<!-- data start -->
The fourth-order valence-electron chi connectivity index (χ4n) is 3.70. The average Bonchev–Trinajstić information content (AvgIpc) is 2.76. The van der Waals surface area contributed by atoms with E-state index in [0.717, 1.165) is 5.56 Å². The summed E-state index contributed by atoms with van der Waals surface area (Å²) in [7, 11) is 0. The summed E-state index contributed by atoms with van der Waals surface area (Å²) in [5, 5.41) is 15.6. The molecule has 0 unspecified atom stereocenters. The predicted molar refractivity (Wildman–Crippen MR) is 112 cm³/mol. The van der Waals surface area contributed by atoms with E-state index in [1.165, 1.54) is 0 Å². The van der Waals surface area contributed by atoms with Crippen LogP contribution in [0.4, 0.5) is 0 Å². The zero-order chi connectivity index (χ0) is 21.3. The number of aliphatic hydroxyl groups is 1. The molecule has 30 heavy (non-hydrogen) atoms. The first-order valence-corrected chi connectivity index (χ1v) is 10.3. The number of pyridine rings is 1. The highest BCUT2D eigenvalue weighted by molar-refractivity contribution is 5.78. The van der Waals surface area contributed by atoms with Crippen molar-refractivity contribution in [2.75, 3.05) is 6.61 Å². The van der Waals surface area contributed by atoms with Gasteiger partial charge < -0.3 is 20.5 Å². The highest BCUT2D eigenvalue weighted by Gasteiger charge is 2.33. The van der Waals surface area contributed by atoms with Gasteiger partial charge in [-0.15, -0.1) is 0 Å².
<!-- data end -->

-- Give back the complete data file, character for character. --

The fourth-order valence-electron chi connectivity index (χ4n) is 3.70. The average Bonchev–Trinajstić information content (AvgIpc) is 2.76. The van der Waals surface area contributed by atoms with E-state index in [0.717, 1.165) is 5.56 Å². The summed E-state index contributed by atoms with van der Waals surface area (Å²) in [7, 11) is 0. The summed E-state index contributed by atoms with van der Waals surface area (Å²) in [5, 5.41) is 15.6. The molecule has 0 unspecified atom stereocenters. The predicted molar refractivity (Wildman–Crippen MR) is 112 cm³/mol. The van der Waals surface area contributed by atoms with E-state index in [1.165, 1.54) is 0 Å². The van der Waals surface area contributed by atoms with Crippen LogP contribution in [0.4, 0.5) is 0 Å². The zero-order chi connectivity index (χ0) is 21.3. The number of aliphatic hydroxyl groups is 1. The molecule has 30 heavy (non-hydrogen) atoms. The first-order valence-corrected chi connectivity index (χ1v) is 10.3. The number of pyridine rings is 1. The highest BCUT2D eigenvalue weighted by molar-refractivity contribution is 5.78. The van der Waals surface area contributed by atoms with Crippen molar-refractivity contribution in [2.75, 3.05) is 6.61 Å². The van der Waals surface area contributed by atoms with Gasteiger partial charge < -0.3 is 20.5 Å². The highest BCUT2D eigenvalue weighted by Gasteiger charge is 2.33. The van der Waals surface area contributed by atoms with Gasteiger partial charge in [-0.15, -0.1) is 0 Å².